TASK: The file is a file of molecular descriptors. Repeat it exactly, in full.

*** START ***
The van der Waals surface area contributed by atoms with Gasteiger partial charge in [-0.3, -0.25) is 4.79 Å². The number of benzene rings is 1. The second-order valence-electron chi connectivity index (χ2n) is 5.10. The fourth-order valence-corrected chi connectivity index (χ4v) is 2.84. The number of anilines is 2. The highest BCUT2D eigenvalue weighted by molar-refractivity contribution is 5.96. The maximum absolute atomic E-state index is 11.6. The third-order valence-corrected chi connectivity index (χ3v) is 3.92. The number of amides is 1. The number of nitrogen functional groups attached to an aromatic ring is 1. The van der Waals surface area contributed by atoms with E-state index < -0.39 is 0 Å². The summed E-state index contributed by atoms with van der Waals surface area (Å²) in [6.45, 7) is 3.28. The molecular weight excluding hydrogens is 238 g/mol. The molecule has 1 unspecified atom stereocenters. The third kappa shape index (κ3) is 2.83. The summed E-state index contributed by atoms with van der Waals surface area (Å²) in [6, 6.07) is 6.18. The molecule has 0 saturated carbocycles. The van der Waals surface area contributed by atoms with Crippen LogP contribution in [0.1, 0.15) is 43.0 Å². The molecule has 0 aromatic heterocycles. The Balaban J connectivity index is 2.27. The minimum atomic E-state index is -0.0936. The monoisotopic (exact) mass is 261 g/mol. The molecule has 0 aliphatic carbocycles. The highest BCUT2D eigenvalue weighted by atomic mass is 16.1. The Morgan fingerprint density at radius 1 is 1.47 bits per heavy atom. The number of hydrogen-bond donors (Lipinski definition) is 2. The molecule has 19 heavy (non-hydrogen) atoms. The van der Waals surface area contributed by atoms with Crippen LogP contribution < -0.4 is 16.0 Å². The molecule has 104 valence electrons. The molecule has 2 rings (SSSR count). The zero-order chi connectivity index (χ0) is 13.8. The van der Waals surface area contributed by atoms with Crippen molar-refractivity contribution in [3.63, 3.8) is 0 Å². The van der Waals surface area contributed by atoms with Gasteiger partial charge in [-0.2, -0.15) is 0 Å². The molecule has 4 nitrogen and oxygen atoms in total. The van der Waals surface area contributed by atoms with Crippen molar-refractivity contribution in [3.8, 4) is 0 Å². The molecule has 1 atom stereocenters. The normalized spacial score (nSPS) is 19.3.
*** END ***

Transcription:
The van der Waals surface area contributed by atoms with Gasteiger partial charge in [-0.3, -0.25) is 4.79 Å². The number of benzene rings is 1. The second-order valence-electron chi connectivity index (χ2n) is 5.10. The fourth-order valence-corrected chi connectivity index (χ4v) is 2.84. The number of anilines is 2. The highest BCUT2D eigenvalue weighted by molar-refractivity contribution is 5.96. The maximum absolute atomic E-state index is 11.6. The third-order valence-corrected chi connectivity index (χ3v) is 3.92. The number of amides is 1. The number of nitrogen functional groups attached to an aromatic ring is 1. The van der Waals surface area contributed by atoms with E-state index < -0.39 is 0 Å². The summed E-state index contributed by atoms with van der Waals surface area (Å²) in [6.45, 7) is 3.28. The molecular weight excluding hydrogens is 238 g/mol. The molecule has 1 unspecified atom stereocenters. The third kappa shape index (κ3) is 2.83. The summed E-state index contributed by atoms with van der Waals surface area (Å²) in [6, 6.07) is 6.18. The molecule has 0 saturated carbocycles. The van der Waals surface area contributed by atoms with Crippen LogP contribution in [0.1, 0.15) is 43.0 Å². The molecule has 0 aromatic heterocycles. The Balaban J connectivity index is 2.27. The minimum atomic E-state index is -0.0936. The monoisotopic (exact) mass is 261 g/mol. The molecule has 0 aliphatic carbocycles. The highest BCUT2D eigenvalue weighted by atomic mass is 16.1. The Morgan fingerprint density at radius 1 is 1.47 bits per heavy atom. The number of hydrogen-bond donors (Lipinski definition) is 2. The molecule has 19 heavy (non-hydrogen) atoms. The van der Waals surface area contributed by atoms with Crippen LogP contribution < -0.4 is 16.0 Å². The molecule has 104 valence electrons. The molecule has 2 rings (SSSR count). The zero-order chi connectivity index (χ0) is 13.8. The van der Waals surface area contributed by atoms with Crippen molar-refractivity contribution in [3.63, 3.8) is 0 Å². The van der Waals surface area contributed by atoms with Gasteiger partial charge in [-0.2, -0.15) is 0 Å². The molecule has 4 nitrogen and oxygen atoms in total. The van der Waals surface area contributed by atoms with Crippen molar-refractivity contribution in [3.8, 4) is 0 Å². The molecule has 1 atom stereocenters. The normalized spacial score (nSPS) is 19.3.